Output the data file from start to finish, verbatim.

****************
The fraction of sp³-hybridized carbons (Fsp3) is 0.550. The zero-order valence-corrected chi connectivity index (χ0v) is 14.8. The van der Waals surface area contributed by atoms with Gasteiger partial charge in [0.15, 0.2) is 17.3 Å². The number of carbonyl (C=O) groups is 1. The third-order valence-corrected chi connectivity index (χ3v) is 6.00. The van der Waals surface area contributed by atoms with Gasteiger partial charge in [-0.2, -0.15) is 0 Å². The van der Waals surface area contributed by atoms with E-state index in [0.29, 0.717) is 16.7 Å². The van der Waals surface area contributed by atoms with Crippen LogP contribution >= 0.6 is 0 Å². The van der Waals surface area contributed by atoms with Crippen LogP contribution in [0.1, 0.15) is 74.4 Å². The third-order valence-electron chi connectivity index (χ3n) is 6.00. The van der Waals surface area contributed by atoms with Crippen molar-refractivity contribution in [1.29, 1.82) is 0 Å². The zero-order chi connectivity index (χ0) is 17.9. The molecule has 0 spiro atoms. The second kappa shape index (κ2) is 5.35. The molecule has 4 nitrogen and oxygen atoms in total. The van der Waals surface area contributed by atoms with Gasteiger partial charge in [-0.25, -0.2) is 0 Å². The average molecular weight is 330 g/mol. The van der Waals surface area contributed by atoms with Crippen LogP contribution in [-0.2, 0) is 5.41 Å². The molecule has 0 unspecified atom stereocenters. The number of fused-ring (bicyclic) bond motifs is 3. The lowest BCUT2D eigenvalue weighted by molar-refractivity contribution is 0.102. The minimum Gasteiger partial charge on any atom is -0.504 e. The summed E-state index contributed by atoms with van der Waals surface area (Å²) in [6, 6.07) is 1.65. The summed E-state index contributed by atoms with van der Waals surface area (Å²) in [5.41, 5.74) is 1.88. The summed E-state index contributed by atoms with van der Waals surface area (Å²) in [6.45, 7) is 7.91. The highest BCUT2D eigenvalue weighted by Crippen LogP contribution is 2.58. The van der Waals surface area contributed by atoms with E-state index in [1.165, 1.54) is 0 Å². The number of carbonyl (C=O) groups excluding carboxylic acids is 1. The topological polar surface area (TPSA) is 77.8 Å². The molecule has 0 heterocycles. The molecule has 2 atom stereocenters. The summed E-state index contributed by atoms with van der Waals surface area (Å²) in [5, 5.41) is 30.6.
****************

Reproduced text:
The fraction of sp³-hybridized carbons (Fsp3) is 0.550. The zero-order valence-corrected chi connectivity index (χ0v) is 14.8. The van der Waals surface area contributed by atoms with Gasteiger partial charge in [0.15, 0.2) is 17.3 Å². The number of carbonyl (C=O) groups is 1. The third-order valence-corrected chi connectivity index (χ3v) is 6.00. The van der Waals surface area contributed by atoms with Gasteiger partial charge in [-0.2, -0.15) is 0 Å². The van der Waals surface area contributed by atoms with E-state index in [0.29, 0.717) is 16.7 Å². The van der Waals surface area contributed by atoms with Crippen LogP contribution >= 0.6 is 0 Å². The van der Waals surface area contributed by atoms with Crippen LogP contribution in [0.1, 0.15) is 74.4 Å². The third-order valence-electron chi connectivity index (χ3n) is 6.00. The van der Waals surface area contributed by atoms with Crippen molar-refractivity contribution in [1.29, 1.82) is 0 Å². The zero-order chi connectivity index (χ0) is 17.9. The molecule has 0 spiro atoms. The second kappa shape index (κ2) is 5.35. The molecule has 4 nitrogen and oxygen atoms in total. The van der Waals surface area contributed by atoms with Gasteiger partial charge in [-0.25, -0.2) is 0 Å². The average molecular weight is 330 g/mol. The van der Waals surface area contributed by atoms with Crippen LogP contribution in [-0.2, 0) is 5.41 Å². The molecule has 0 unspecified atom stereocenters. The number of fused-ring (bicyclic) bond motifs is 3. The lowest BCUT2D eigenvalue weighted by molar-refractivity contribution is 0.102. The minimum Gasteiger partial charge on any atom is -0.504 e. The summed E-state index contributed by atoms with van der Waals surface area (Å²) in [6, 6.07) is 1.65. The summed E-state index contributed by atoms with van der Waals surface area (Å²) in [5.41, 5.74) is 1.88. The summed E-state index contributed by atoms with van der Waals surface area (Å²) in [6.45, 7) is 7.91. The highest BCUT2D eigenvalue weighted by Crippen LogP contribution is 2.58. The van der Waals surface area contributed by atoms with E-state index in [1.165, 1.54) is 0 Å². The number of carbonyl (C=O) groups excluding carboxylic acids is 1. The topological polar surface area (TPSA) is 77.8 Å². The molecule has 0 heterocycles. The molecule has 2 atom stereocenters. The summed E-state index contributed by atoms with van der Waals surface area (Å²) in [5, 5.41) is 30.6.